September 30, 2011 report
Social hierarchy prewired in the brain
(PhysOrg.com) -- If you find yourself more of a follower than a social leader, it may something to do with the wiring in your brain. According to a new study in Science, researchers from the Chinese Academy of Science have discovered a location in the brain that is active in alpha mice but not in their subordinate cage mates.
The researchers, led by Hailan Hu from the Chinese Institute of Neuroscience, discovered that in social dominant mice, there were stronger electrical connections occurring in the medial prefrontal cortex, or mPFC, of the brain. This study was designed to test just what impact this activity had on social ranking.
To begin, the researchers had to determine which mice were the social dominant mice. Using a clear two, a mouse was placed at either end. The more dominant mouse would push through to get to the other end while the subordinate mouse would retreat.
Once the subordinate mice were determined, the researchers injected them with a virus that inserts the gene GluR4 into the mPFC neurons. The role of GluR4 is to amplify the electrical signals. The tube test was then repeated. These previously timid mice that retreated in the tube were now the dominant mice and pushed forward. In looking at brain slices from the mice, the researchers noted that the mice that received this virus now had electrical connections almost twice as strong as the control mice.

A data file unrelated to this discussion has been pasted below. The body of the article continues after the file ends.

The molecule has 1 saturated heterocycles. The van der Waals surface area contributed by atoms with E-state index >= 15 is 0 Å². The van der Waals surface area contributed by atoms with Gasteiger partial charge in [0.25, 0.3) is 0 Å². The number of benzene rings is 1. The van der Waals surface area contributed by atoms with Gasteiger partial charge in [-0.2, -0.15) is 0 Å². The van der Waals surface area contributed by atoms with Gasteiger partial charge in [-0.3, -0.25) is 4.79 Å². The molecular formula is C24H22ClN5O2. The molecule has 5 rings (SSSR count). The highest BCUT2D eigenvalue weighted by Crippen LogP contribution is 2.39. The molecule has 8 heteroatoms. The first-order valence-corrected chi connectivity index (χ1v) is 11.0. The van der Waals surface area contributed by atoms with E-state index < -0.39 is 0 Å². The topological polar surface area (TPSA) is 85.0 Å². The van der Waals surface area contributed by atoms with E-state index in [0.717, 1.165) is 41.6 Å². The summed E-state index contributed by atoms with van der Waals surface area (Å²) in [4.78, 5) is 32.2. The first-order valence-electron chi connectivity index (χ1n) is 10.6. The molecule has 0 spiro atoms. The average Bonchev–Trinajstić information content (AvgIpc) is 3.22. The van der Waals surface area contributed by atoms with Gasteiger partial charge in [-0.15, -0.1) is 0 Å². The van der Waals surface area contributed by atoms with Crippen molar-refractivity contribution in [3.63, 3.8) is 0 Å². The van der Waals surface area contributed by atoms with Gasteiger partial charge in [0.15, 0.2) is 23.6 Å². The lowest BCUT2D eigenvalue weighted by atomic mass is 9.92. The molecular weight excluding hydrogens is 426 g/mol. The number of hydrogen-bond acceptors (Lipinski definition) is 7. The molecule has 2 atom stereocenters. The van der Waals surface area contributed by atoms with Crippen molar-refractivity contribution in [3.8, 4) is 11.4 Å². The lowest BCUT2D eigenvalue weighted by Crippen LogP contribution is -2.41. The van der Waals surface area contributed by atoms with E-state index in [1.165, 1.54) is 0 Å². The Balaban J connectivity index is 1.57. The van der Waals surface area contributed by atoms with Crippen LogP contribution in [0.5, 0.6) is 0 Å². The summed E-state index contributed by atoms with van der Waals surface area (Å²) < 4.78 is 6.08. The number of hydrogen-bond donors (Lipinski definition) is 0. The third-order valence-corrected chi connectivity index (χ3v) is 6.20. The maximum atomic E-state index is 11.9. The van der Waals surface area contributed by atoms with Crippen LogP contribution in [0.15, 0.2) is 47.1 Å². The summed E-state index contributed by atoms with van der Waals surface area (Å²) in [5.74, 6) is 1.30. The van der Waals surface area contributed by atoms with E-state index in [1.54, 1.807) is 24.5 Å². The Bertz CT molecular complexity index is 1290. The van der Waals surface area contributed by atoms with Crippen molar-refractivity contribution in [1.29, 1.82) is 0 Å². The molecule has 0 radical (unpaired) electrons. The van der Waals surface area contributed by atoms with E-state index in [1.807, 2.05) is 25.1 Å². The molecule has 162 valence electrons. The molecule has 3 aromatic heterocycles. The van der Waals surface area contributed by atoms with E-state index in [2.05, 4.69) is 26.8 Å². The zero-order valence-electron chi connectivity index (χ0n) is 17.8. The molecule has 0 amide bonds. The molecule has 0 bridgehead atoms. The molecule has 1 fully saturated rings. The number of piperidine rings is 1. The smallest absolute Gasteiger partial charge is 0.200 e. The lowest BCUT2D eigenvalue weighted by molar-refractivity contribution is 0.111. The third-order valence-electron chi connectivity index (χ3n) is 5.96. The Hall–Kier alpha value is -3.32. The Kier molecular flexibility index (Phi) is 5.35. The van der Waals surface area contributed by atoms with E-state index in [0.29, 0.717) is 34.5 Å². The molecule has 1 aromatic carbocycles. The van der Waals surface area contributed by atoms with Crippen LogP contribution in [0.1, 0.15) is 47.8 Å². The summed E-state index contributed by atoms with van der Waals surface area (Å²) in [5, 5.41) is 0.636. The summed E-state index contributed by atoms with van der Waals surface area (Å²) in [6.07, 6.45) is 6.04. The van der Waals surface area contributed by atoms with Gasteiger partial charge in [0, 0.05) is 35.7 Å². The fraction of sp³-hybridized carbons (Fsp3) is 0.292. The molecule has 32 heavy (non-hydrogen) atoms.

In another test, the researchers injected the dominate mice with another virus that implanted the R4Ct gene which reduces electrical transmissions. This gene reduced the neuron connections by 71% of those found in control mice. When the electrical signals were reduced, these previously dominate mice were now subordinate.
While this brain activity shows a role in social standing in mice, Hu cautions that in humans it is a much more complex relationship. Where social standing in mice is more relative to temperament, human social ranking is also influenced by outside factors such as wealth, heritage and education.
Dominance hierarchy profoundly impacts animals survival, health, and reproductive success, but its neural circuit mechanism is virtually unknown. We found that dominance ranking in mice is transitive, relatively stable, and highly correlates among multiple behavior measures. Recording from layer V pyramidal neurons of the medial prefrontal cortex (mPFC) showed higher strength of excitatory synaptic inputs in mice with higher ranking, as compared with their subordinate cage mates. Furthermore, molecular manipulations that resulted in an increase and decrease in the synaptic efficacy in dorsal mPFC neurons caused an upward and downward movement in the social rank, respectively. These results provide direct evidence for mPFCs involvement in social hierarchy and suggest that social rank is plastic and can be tuned by altering synaptic strength in mPFC pyramidal cells.
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